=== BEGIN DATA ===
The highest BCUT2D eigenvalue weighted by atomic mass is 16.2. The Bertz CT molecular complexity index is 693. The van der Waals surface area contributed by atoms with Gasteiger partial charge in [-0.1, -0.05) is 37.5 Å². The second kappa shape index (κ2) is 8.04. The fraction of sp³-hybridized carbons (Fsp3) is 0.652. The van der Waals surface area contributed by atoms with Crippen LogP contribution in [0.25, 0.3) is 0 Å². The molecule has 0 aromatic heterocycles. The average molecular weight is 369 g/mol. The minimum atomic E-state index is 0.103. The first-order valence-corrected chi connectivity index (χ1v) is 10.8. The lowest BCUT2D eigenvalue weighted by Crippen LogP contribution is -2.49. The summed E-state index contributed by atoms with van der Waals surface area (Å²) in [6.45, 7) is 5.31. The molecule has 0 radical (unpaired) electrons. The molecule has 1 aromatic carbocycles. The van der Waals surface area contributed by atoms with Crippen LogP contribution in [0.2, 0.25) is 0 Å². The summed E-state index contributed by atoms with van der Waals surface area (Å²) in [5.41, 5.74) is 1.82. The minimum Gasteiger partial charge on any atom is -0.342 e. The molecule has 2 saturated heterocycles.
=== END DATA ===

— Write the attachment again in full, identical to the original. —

The highest BCUT2D eigenvalue weighted by atomic mass is 16.2. The Bertz CT molecular complexity index is 693. The van der Waals surface area contributed by atoms with Gasteiger partial charge in [-0.1, -0.05) is 37.5 Å². The second kappa shape index (κ2) is 8.04. The fraction of sp³-hybridized carbons (Fsp3) is 0.652. The van der Waals surface area contributed by atoms with Crippen LogP contribution in [0.25, 0.3) is 0 Å². The molecule has 0 aromatic heterocycles. The average molecular weight is 369 g/mol. The minimum atomic E-state index is 0.103. The first-order valence-corrected chi connectivity index (χ1v) is 10.8. The lowest BCUT2D eigenvalue weighted by Crippen LogP contribution is -2.49. The summed E-state index contributed by atoms with van der Waals surface area (Å²) in [6.45, 7) is 5.31. The molecule has 0 radical (unpaired) electrons. The molecule has 1 aromatic carbocycles. The van der Waals surface area contributed by atoms with Crippen LogP contribution in [0.2, 0.25) is 0 Å². The summed E-state index contributed by atoms with van der Waals surface area (Å²) in [5.41, 5.74) is 1.82. The minimum Gasteiger partial charge on any atom is -0.342 e. The molecule has 2 saturated heterocycles.